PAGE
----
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Analysis

Vanguard SNFs to Pay $18M to Resolve False Claims Act Allegations

By John Commins  
   February 28, 2019

Prosecutors allege that Vanguard SNFs and top executives submitted false claims to Medicare and Medicaid for "worthless" services.

Vanguard Healthcare LLC and two top executives will pay more than $18 million to resolve allegations that five of the company's skilled nursing facilities billed Medicare and Medicaid "for grossly substandard nursing home services," the Department of Justice said.

The settlement also resolves claims brought by DOJ against Vanguard's majority owner and CEO, William Orand, and Vanguard's former director of operations, Mark Miller, who agree to pay $250,000 as part of this settlement.

"Simply stated, our elderly and vulnerable citizens who can't care for themselves deserve far better treatment than what they were subjected to by Vanguard," U.S. Attorney Don Cochran for the Middle District of Tennessee said in a media release.

"The substandard care that many of these facilities' residents endured while the companies were raiding the public coffers is deplorable," he said. "This settlement holds them accountable and the ensuing Corporate Integrity Agreement should ensure that this conduct is not repeated going forward."

DOJ and Tennessee filed suit against several Vanguard companies, Miller, and Orand, alleging that they were responsible for five Vanguard-owned skilled nursing facilities submitting false claims to Medicare and Medicaid for nursing home services that were "grossly substandard or worthless."

In particular, the state and federal prosecutors allege that the five Vanguard nursing facilities:

  • Failed to administer medications as prescribed;
     
  • Failed to provide standard infection control, resulting in urinary tract infections and wound infections;
     
  • Failed to provide wound care as ordered;
     
  • Failed to take prophylactic measures to prevent pressure ulcers, such as turning and repositioning;
     
  • Used unnecessary physical restraints on residents;
     
  • Failed to meet basic nutrition and hygiene requirements of residents.

The lawsuit further alleged that the defendants were responsible for the submission of hundreds of preadmission forms by these facilities to TennCare, Tennessee’s Medicaid Program, which contained forged nurse or physician signatures.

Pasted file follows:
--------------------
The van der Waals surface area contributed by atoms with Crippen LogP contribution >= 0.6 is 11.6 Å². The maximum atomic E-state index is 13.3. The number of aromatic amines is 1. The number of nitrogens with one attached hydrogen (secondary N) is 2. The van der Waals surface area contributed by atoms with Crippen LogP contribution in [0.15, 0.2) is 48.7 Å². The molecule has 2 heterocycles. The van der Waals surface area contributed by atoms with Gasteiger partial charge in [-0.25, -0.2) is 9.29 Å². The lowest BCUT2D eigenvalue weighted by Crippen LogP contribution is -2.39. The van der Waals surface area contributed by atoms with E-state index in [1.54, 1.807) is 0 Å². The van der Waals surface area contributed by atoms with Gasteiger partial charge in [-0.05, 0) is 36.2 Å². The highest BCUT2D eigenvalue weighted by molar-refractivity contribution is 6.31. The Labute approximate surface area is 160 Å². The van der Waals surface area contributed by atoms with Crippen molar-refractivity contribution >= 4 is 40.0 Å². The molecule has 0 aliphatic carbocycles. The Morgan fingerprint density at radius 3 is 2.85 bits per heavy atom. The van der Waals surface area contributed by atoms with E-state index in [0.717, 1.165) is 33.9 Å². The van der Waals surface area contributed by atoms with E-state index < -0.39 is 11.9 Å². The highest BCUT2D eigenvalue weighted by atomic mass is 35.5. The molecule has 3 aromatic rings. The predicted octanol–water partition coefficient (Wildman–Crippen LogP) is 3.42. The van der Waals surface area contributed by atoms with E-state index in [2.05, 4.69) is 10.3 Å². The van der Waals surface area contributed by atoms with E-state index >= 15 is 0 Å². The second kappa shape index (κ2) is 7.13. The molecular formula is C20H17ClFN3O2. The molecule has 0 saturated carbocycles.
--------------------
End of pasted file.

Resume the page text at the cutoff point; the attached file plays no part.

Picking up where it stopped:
Vanguard and several of its companies that have reorganized in bankruptcy will pay more than $5.1 million, and two bankrupt Vanguard companies will pay $13.5 million.

Vanguard's SNFs include Boulevard Terrace Rehabilitation and Nursing Center in Murfreesboro, Tennessee; Glen Oaks Health and Rehabilitation in Shelbyville, Tennessee; and Manchester Health Care Center in Manchester, Tennessee.

Vanguard previously operated three other SNFs in Tennessee, including Crestview Health and Rehabilitation in Nashville; Imperial Gardens Health and Rehabilitation in Madison; and Poplar Point Health and Rehabilitation in Memphis.

In addition, Vanguard Healthcare owned Elderscript Services, LLC, in Tupelo, Mississippi, which provided pharmacy services to the Vanguard SNFs.

Due to the bankruptcy of Vanguard, federal prosecutors anticipate the total government recovery will exceed $6 million.   

“Simply stated, our elderly and vulnerable citizens who can't care for themselves deserve far better treatment than what they were subjected to by Vanguard. ”

John Commins is a content specialist and online news editor for HealthLeaders, a Simplify Compliance brand.


KEY TAKEAWAYS

Among the many findings, the SNFs: Failed to administer medications as prescribed; failed to provide standard infection control; failed to provide wound care; failed to take prophylactic measures to prevent pressure ulcers; used unnecessary physical restraints on residents; and failed to meet basic nutrition and hygiene requirements of residents.

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